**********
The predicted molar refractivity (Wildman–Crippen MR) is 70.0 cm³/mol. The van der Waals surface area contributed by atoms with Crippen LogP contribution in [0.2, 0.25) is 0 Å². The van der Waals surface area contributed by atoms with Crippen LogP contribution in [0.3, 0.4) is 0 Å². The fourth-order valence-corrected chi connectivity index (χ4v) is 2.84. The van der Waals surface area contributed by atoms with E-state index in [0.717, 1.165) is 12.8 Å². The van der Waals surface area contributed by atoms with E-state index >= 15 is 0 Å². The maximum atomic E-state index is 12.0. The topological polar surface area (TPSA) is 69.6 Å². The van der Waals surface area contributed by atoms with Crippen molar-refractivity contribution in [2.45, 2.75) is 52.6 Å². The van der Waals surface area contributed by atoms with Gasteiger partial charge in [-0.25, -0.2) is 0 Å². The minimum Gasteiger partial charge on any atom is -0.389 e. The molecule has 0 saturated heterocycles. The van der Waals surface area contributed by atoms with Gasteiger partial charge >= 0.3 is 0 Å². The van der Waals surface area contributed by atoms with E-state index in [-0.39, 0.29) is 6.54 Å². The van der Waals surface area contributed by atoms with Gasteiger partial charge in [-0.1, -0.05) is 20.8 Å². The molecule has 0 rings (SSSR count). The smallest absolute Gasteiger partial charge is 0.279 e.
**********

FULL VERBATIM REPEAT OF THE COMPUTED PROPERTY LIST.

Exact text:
The predicted molar refractivity (Wildman–Crippen MR) is 70.0 cm³/mol. The van der Waals surface area contributed by atoms with Crippen LogP contribution in [0.2, 0.25) is 0 Å². The van der Waals surface area contributed by atoms with Crippen LogP contribution in [0.3, 0.4) is 0 Å². The fourth-order valence-corrected chi connectivity index (χ4v) is 2.84. The van der Waals surface area contributed by atoms with E-state index in [0.717, 1.165) is 12.8 Å². The van der Waals surface area contributed by atoms with E-state index >= 15 is 0 Å². The maximum atomic E-state index is 12.0. The topological polar surface area (TPSA) is 69.6 Å². The van der Waals surface area contributed by atoms with Crippen molar-refractivity contribution in [2.45, 2.75) is 52.6 Å². The van der Waals surface area contributed by atoms with Gasteiger partial charge in [-0.25, -0.2) is 0 Å². The minimum Gasteiger partial charge on any atom is -0.389 e. The molecule has 0 saturated heterocycles. The van der Waals surface area contributed by atoms with Gasteiger partial charge >= 0.3 is 0 Å². The van der Waals surface area contributed by atoms with E-state index in [-0.39, 0.29) is 6.54 Å². The van der Waals surface area contributed by atoms with Gasteiger partial charge in [-0.1, -0.05) is 20.8 Å². The molecule has 0 rings (SSSR count). The smallest absolute Gasteiger partial charge is 0.279 e.